Event Title

How the Freedom Summer Students Changed the United States

Presenter Information

Bruce Watson, Journalist and Author

Location

Multicultural Center, Hardge Forum (Rm. 101)

Start Date

29-9-2014 1:00 PM

End Date

29-9-2014 1:50 PM

Description

Bruce Watson, Independent Journalist. The author of Freedom Summer: The Savage Season That Made Mississippi Burn and Made America a Democracy (2013) provides rich historical and cultural context for the efforts of the white ruling class to maintain systematic white privilege over blacks during Freedom Summer in Mississippi. In 1963, the nation was still recovering from the assassination of President John F. Kennedy, while African‐Americans were still experiencing additional shock waves from the assassination of Medgar Evers, Mississippi’s most influential homegrown civil rights leader, and the Birmingham church bombings that four young black girls. The pall which hung over the nation was momentarily dissipated by the March on Washington, Dr. Martin Luther King’s powerful I Have a Dream speech, and the 300,000 people who attended. James Meredith had launched his campaign to desegregate the University of Mississippi. Even outside the South, government rarely included blacks. The vast majority of homes rarely saw African‐Americans in other than demeaning roles on television and film. In Mississippi, Governor Ross Barnett blasphemed that God was the original designer of racial segregation. Between 1957 and 1971, whites conspired to create the dastardly Mississippi State Sovereignty Commission, whose hired spies and informers secretly compiled dossiers on 250 organizations and 10,000 individuals in the campaign to preserve segregation. Black sharecroppers, earning 43 a day for picking cotton, were subject to a totalitarian economic system that could arbitrarily deny credit or exert unchecked violence for the most flimsy reasons. As the movement entered 1964, the U. S. Congress was gridlocked in what was the longest filibuster in history, opposing the passage of the Civil Rights Act. With the “invasion” of Mississippi by students from the predominantly white colleges came the attention of national news media. Harry Belafonte, Shirley MacLaine, Sidney Poitier, and Pete Seeger came, too, lending their “Hollywood” aura to the movement. The Freedom Summer Project eroded the myth of invincibility around racial segregation.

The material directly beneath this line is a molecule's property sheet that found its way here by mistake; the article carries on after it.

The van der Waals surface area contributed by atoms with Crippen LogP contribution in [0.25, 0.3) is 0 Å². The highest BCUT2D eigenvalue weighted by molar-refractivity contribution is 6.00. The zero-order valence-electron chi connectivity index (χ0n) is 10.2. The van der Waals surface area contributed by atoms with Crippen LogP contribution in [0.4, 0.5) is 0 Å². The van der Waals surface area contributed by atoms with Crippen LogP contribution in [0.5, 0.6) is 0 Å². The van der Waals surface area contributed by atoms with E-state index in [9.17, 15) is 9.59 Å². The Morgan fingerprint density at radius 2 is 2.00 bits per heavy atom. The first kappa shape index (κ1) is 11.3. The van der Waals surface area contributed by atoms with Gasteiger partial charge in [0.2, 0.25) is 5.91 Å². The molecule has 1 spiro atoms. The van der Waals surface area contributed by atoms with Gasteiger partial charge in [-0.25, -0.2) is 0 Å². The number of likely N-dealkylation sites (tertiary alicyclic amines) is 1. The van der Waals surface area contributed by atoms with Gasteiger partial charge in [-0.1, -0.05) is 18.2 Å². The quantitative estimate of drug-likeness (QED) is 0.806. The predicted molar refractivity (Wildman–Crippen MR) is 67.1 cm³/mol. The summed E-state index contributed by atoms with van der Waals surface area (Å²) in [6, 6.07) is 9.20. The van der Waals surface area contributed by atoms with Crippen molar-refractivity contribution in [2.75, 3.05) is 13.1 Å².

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Sep 29th, 1:00 PM Sep 29th, 1:50 PM

How the Freedom Summer Students Changed the United States

Multicultural Center, Hardge Forum (Rm. 101)

Bruce Watson, Independent Journalist. The author of Freedom Summer: The Savage Season That Made Mississippi Burn and Made America a Democracy (2013) provides rich historical and cultural context for the efforts of the white ruling class to maintain systematic white privilege over blacks during Freedom Summer in Mississippi. In 1963, the nation was still recovering from the assassination of President John F. Kennedy, while African‐Americans were still experiencing additional shock waves from the assassination of Medgar Evers, Mississippi’s most influential homegrown civil rights leader, and the Birmingham church bombings that four young black girls. The pall which hung over the nation was momentarily dissipated by the March on Washington, Dr. Martin Luther King’s powerful I Have a Dream speech, and the 300,000 people who attended. James Meredith had launched his campaign to desegregate the University of Mississippi. Even outside the South, government rarely included blacks. The vast majority of homes rarely saw African‐Americans in other than demeaning roles on television and film. In Mississippi, Governor Ross Barnett blasphemed that God was the original designer of racial segregation. Between 1957 and 1971, whites conspired to create the dastardly Mississippi State Sovereignty Commission, whose hired spies and informers secretly compiled dossiers on 250 organizations and 10,000 individuals in the campaign to preserve segregation. Black sharecroppers, earning 43 a day for picking cotton, were subject to a totalitarian economic system that could arbitrarily deny credit or exert unchecked violence for the most flimsy reasons. As the movement entered 1964, the U. S. Congress was gridlocked in what was the longest filibuster in history, opposing the passage of the Civil Rights Act. With the “invasion” of Mississippi by students from the predominantly white colleges came the attention of national news media. Harry Belafonte, Shirley MacLaine, Sidney Poitier, and Pete Seeger came, too, lending their “Hollywood” aura to the movement. The Freedom Summer Project eroded the myth of invincibility around racial segregation.